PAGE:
On my recent quest to find income opportunities in southern European countries I have recently reviewed some Italian utilities, namely Snam (OTCPK:SNMRY) and Enel (OTCPK:ENLAY). Yet, I've only considered Snam as an interesting opportunity for income investors. Another alternative is Terna (OTCPK:TEZNY), which offers a dividend yield of 5.85% and is trading at only 13.3x forward earnings. This compares well with fundamentals at U.S. utilities, such as Southern Company (NYSE:SO) or Exelon (NYSE:EXC). Terna has a market capitalization of about $8.6 billion, and is traded in the US in the OTC market.
Terna is a leading electricity transmission grid operator based in Italy. Terna is the first independent operator in Europe and sixth in the world for kilometers of electricity lines managed. The company was founded in 1999 and has over 3,000 employees. Its main shareholder is Cassa Depositi e Prestiti with an equity stake of 29.85%.
Through its subsidiary, Terna Rete Italia, it manages the National Transmission Grid with over 63,500 km of HV electricity lines and has the responsibility of electricity transmission and dispatching, managing the balance between electricity demand and supply in Italy. Through its subsidiary, Terna Plus, it is also responsible for developing new business, both in Italy and abroad, aiming at grasping business opportunities deriving from technological discontinuities and from trends characterizing the energy sector such as: renewable growth, developing smart grids and energy efficiency.
Over the last few years, Terna has achieved very strong results. Following years of underinvestment, from 2005 to 2012 the company invested more than $8.6 billion in assets. This lead to strong revenue and EBITDA growth, achieving close to double-digit growth rates during these years. Moreover, Terna's profitability also increase considerably, with EBITDA margin up 10% during the past few years. This strong growth is also justified by its international interconnections to several countries, allowing for higher electricity volumes within the company's network.
In 2012, the company was able to achieve double-digit growth in revenues and EBITDA, which is very good taking into account the challenging macroeconomic environment in Italy. Revenues amounted to about $2.4 billion, an increase of 10% from the previous year. Its EBITDA increased by 13% to more than $1.8 billion, achieving a record year for EBITDA margin at 76%. This is slightly higher than its Spanish peer Red Electrica de Espanha (OTCPK:RDEIY) achieves, showing Terna's higher operational efficiency. Terna's net income increased by 5.5% to more than $600 million, but without taking into account 2011 earnings from discontinued operations Terna's net income rose by 40% due to lower tax and interest expenses. During the first six months of 2013 Terna maintained its growth path, with revenues increasing 7.3% year-on-year (yoy), EBITDA up by 9.4% yoy, and its EBITDA margin close to 80%. Its net income increased by 18.8% yoy to more than $350 million.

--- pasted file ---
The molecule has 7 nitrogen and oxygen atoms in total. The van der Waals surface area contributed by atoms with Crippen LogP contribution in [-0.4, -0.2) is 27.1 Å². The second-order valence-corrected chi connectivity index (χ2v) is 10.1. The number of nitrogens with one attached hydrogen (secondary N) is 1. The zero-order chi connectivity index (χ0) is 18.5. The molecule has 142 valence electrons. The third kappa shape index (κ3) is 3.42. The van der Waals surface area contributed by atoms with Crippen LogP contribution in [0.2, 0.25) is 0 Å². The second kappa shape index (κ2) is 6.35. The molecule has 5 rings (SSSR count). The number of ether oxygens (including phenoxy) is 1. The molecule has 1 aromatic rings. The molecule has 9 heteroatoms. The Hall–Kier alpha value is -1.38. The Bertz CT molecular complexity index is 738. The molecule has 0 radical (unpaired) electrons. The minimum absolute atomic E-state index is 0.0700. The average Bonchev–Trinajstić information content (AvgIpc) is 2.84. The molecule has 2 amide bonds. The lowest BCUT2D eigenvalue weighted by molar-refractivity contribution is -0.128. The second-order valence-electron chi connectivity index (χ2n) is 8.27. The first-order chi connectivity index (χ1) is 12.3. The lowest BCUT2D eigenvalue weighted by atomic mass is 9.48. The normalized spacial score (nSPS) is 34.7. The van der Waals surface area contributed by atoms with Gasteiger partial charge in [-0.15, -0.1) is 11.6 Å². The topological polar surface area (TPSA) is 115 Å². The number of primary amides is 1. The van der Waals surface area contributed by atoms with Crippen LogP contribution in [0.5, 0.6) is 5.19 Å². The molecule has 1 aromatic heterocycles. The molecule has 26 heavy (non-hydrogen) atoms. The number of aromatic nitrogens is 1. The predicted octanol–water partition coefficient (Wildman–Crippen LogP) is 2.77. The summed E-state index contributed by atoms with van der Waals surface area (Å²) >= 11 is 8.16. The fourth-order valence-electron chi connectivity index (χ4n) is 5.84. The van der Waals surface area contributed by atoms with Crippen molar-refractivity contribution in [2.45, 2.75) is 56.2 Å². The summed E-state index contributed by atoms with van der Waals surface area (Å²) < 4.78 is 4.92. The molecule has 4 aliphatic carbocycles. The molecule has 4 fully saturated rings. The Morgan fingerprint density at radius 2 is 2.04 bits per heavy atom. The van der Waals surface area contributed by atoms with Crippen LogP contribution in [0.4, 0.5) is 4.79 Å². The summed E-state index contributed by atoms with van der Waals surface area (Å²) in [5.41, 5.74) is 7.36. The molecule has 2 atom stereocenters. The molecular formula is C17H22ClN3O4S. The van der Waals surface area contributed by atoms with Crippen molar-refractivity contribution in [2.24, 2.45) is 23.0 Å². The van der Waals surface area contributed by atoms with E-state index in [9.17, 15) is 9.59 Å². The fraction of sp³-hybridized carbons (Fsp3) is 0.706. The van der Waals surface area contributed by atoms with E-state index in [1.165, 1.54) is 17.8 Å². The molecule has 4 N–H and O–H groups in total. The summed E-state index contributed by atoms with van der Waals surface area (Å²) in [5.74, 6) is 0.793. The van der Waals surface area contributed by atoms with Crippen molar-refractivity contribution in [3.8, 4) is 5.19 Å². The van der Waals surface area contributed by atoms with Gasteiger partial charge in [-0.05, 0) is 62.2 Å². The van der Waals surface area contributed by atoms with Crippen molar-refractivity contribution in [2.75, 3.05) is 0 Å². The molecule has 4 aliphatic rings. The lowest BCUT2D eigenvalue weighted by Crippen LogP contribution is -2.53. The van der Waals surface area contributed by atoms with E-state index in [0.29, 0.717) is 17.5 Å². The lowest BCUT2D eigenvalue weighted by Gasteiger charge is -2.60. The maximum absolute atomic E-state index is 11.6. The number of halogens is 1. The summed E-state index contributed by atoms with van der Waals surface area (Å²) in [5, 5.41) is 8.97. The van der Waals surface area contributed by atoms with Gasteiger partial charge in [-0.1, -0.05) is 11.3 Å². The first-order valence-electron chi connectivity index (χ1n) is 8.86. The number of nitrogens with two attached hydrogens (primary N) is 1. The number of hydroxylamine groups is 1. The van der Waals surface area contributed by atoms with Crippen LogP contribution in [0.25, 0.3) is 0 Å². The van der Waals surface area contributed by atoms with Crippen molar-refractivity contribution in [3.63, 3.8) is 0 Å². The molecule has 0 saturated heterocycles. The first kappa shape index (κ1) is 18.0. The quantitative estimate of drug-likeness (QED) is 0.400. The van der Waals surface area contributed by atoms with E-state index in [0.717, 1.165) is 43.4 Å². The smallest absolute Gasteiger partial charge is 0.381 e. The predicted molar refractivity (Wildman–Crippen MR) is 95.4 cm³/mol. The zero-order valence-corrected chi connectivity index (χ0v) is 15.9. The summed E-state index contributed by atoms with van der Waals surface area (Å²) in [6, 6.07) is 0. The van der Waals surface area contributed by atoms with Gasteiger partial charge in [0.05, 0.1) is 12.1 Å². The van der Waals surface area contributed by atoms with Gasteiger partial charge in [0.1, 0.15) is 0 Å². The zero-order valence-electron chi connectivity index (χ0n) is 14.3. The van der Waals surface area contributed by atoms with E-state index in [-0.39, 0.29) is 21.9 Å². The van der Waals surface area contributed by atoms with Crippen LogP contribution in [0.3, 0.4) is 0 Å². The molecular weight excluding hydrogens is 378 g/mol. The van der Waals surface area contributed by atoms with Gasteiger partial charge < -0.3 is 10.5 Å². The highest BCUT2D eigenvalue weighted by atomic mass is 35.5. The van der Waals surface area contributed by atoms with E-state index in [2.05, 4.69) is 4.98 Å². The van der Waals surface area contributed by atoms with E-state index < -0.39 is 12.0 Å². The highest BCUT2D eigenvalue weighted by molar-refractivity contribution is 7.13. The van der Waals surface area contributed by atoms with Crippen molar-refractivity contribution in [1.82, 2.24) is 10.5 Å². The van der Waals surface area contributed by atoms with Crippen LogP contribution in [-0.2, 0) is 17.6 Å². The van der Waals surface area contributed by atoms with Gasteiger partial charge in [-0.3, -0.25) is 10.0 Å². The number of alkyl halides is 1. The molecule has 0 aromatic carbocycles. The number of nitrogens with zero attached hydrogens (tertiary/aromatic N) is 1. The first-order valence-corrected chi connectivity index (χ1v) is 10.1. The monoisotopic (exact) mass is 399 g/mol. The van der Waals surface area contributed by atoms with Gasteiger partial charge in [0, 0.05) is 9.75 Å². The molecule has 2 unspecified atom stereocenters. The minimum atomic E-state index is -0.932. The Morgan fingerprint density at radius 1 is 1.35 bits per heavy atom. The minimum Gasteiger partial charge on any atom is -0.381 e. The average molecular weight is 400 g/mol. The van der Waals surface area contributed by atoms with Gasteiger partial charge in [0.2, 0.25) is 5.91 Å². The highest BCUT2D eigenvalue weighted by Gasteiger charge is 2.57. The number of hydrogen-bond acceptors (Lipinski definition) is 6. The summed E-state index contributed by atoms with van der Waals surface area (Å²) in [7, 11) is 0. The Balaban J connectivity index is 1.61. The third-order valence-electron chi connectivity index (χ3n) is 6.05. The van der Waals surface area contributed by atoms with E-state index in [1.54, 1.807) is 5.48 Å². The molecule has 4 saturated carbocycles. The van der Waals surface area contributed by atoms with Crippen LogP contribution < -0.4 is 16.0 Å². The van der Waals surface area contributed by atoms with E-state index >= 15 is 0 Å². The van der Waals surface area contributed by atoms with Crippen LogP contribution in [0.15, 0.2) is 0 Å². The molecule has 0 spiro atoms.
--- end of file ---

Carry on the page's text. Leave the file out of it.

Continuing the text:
Over the next four years, Terna expects to invest about $5.5 billion both on its regulated activities in Italy (what the company calls traditional activities) and its growth activities (non-traditional activities). This program should support its revenue growth, which the company expects to maintain at high-single digit for the next few years. Regarding its profitability, Terna aims to achieve an EBITDA margin above 80% supported by higher regulatory asset base rate of returns.
Terna's dividend track record is quite good, given that since 2004 it has always distributed dividends to its shareholders. Contrary to most European companies that pay only one dividend per year, Terna pays two dividends during the year. An interim dividend is usually paid in November, and a final dividend in June. However, in 2012 the company cut its dividend for the first time ever. It paid $0.27 per share, a decrease of 4.8% from the previous year.
Nevertheless, Terna's 2013-2017 dividend policy aims to pay a base dividend from traditional activities equal to €0.19 ($0.25) per share, on top of which the contribution from non-traditional activities will be added (about 60% payout on results). In 2012, non traditional activities contribution to Terna's EBITDA was only $90 million, but it presents a lot of upside potential in the near future. Thus, Terna should be able to pay a growing dividend over the coming years, supported both by new activities and higher profitability.
On the negative side, like most of its European peers Terna's indebtedness is relatively high. At the end of 2012, the company's net debt was above $7.8 billion. Nevertheless, this is a net-debt-to-EBITDA ratio of 4.24x, which is still acceptable given the company's high profitability. For comparison, American Electric Power's EBITDA margin is only 32% but its leverage ratio is 3.9x EBITDA. Furthermore, over the period 2013-2017, Terna expects its operating cash flow to be about $6.8 billion, which is not enough to finance capex ($5.6 billion cash outflow) and dividend payments ($2.5 billion), implying higher net debt. However, given its enhanced profitability expected over the next few years, its leverage ratio should decline to about 3.8x in 2017.
Terna presents a compelling investment for income investors due to its high-dividend yield and fair valuation. Moreover, it also offers an interesting alternative to US utilities which have lower yields and much higher valuations, being therefore much more vulnerable to rising interest rates. Its heavily regulated business and very high profitability make Terna's dividend safe and very predictable over the next few years. If the company is able to successfully develop new businesses there is also some upside potential to its already attractive dividend yield of 5.85%.